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[英伦广角] 【整理】2010-11-07 欧盟预算谈判多纷争

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Something is never changed suits, the fable EU gravy train, those fancy cars, long lunches, chocolate and beer filled with Brussels lifestyle. All of it a permanent source of indignation and anger to Euro skeptics. In times of plenty when European economies were booming no one come back on EU budget, now in times of austerity,one might expect a different approach.

But in fact, David Cameron's last ditch of rearguard action is an attempt to enfore not cut, not freeze but just a lower increase in budget than it's likely to be approved.  

At the time when European countries including United Kingdom are taking tough decisions on their budgets and having to cut some  departments is completely wrong that European institution should be spending more money on themselves the way they proposed. 6% is not acceptable, I want to build alliances to work with its colleagues, put a stop to that, to see what we can do something better. and that's I'm gonna do today.

The European commission and the European parlianment want to see a rise in the EU budget of 6%. That would represent the increased British contribution of 900 million pounds. Well, they become as pretty much resigned to accepting any increase of 2.9%. But Even that, it's 500 million pounds more, not sort of thing is gonna make British government departments happy when they're facing a cut of 19% on average over the coming 4 years.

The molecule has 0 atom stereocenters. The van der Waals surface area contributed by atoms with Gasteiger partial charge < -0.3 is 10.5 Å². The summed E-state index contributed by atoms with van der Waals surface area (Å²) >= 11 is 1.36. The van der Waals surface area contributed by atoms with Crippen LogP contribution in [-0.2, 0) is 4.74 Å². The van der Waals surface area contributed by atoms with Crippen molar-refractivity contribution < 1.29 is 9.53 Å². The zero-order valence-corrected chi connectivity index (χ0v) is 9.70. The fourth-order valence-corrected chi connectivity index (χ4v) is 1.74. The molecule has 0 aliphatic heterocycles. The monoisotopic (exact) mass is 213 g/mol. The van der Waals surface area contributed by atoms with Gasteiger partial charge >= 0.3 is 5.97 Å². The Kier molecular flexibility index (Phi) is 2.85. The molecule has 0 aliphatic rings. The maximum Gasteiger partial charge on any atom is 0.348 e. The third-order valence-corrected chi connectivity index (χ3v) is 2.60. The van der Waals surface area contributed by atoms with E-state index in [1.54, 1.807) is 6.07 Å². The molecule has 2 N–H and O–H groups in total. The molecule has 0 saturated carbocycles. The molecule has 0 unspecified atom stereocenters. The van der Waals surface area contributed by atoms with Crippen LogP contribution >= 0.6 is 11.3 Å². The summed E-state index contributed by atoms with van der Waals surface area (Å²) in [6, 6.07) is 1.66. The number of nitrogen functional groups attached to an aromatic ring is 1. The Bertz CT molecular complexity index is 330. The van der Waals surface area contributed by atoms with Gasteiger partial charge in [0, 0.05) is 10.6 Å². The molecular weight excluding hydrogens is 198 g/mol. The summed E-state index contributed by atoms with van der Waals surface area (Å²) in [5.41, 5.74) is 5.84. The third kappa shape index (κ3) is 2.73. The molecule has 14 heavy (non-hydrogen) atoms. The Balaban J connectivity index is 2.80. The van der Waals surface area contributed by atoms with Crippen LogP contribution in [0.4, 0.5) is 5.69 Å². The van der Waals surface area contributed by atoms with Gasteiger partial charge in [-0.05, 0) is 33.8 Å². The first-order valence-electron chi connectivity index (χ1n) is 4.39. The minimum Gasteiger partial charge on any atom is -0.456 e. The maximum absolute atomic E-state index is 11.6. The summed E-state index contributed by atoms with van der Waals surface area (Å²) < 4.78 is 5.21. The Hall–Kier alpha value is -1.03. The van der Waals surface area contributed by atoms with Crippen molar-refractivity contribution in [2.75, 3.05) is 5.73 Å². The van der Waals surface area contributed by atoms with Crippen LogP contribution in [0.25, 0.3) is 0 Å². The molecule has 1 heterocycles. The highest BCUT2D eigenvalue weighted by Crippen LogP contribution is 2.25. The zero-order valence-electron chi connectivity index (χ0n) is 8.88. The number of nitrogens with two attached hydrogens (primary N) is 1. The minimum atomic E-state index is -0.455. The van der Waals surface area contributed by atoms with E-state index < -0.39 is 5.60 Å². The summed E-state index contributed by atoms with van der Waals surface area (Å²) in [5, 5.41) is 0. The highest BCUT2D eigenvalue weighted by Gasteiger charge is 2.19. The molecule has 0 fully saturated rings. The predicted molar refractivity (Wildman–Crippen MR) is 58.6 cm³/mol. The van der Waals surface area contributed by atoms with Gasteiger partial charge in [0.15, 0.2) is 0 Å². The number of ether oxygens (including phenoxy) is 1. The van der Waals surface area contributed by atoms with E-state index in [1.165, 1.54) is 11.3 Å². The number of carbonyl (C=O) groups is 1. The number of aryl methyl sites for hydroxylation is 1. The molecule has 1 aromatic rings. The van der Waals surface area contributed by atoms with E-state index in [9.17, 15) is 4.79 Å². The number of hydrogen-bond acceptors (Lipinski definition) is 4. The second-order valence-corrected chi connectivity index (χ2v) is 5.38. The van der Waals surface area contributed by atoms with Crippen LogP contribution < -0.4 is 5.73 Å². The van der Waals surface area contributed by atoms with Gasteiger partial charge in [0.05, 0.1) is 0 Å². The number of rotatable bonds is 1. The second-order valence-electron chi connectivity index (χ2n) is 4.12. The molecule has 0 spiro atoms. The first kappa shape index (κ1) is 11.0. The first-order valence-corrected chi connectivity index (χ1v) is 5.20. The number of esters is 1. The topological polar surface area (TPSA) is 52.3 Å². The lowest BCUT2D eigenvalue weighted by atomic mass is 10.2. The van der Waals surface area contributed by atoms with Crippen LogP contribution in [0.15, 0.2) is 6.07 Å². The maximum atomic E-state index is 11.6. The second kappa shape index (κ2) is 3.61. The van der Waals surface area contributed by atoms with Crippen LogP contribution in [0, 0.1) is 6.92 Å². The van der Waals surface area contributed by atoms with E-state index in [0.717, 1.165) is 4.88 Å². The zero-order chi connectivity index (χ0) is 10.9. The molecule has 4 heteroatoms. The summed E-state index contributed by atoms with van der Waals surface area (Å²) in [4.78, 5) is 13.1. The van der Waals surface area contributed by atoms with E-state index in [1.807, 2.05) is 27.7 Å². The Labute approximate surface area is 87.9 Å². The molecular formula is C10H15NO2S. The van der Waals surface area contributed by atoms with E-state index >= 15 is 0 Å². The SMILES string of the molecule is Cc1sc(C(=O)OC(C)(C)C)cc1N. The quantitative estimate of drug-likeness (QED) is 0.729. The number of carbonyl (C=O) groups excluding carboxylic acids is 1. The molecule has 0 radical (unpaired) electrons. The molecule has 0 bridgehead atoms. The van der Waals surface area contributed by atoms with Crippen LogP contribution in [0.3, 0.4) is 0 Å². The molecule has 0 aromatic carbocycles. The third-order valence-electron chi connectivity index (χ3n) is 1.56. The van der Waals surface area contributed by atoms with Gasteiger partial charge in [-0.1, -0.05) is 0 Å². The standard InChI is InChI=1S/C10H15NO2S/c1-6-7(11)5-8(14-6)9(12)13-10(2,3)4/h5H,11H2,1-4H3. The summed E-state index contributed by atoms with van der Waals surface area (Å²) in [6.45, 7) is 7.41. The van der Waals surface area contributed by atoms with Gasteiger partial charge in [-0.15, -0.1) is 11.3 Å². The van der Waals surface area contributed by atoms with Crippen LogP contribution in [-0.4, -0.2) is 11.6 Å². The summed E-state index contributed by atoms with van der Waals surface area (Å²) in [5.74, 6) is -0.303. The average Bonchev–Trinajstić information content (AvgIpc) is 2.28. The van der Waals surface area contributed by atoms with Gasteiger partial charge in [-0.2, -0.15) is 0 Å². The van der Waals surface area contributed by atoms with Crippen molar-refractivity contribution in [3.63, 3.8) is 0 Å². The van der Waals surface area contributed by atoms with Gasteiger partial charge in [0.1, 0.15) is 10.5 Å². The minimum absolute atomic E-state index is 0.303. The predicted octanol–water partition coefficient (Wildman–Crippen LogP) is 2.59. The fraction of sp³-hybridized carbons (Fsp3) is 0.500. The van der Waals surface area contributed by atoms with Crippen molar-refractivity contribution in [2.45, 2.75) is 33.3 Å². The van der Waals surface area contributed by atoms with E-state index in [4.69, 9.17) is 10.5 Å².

It did seem extraordinary that at that very moment. the Joe Josball is in his feet in house of commons. I'm not saying the most significant budget trade retrenchment since 1920s to do with deficit. that after that moment, MPs were recalling for this huge increase to pay for among other things, most of it for themselves, and high entertainment budgets for European commissions.

The problem for David Cameron is the budget isn't even the on former agenda for the summit, and other European leaders are intensely preoccupied by controversial plans to impose strict new fiscal rules on Euro zone. The rules have been drawn up, to ensure no other country should get into sort of trouble Greece has, provoking riots and internally and a bailout from its European neighbours.

This is an argument where Britain is on sidelines, wants it to stay  that away. but the wrangling is so intensed. It may be hard for British prime minister to draw the argument back to what he thinks are more important issues.
本帖最后由 sunny Eugene 于 2010-11-11 18:27 编辑

Something’s never changed since. The fabled EU gravy trade, those fancy cars, long lunches, chocolate and beer-filled Brussel’s life style. All of it, a permanent source of indignation and anger to Euro’s skeptics. In times of plenty when European economies were booming when no one cut back on the EU budget, but now in times of austerity, one might expect a different approach. But in fact, David Cameron’s last ditch rearguard action is an attempt to enforce not a cut, not a freeze, but just a lower increase in the budget than is likely to be approved.

At a time when European countries, including the United Kingdom, are taking tough decisions on their budgets and have to cut some departments, it’s completely wrong that European institutions should be spending more money on themselves in the way that they proposed. 6 percent is not acceptable. I want to build alliances, work with colleagues, put a stop to that, and see if we can do something better, and that’s what I gonna do today.

The European commission, and indeed, the European parliament want to see a rise in EU budget of 6 percent that represent an increased British contribution of 900 million pounds. Well David Cameron is just pretty much resigned to accept an increase of 2.9 percent, but even that it’s 500 million pounds more. Not the sort of thing that’s going to make the British government departments happy when they are facing a cut of 19 percent on average over the coming four years.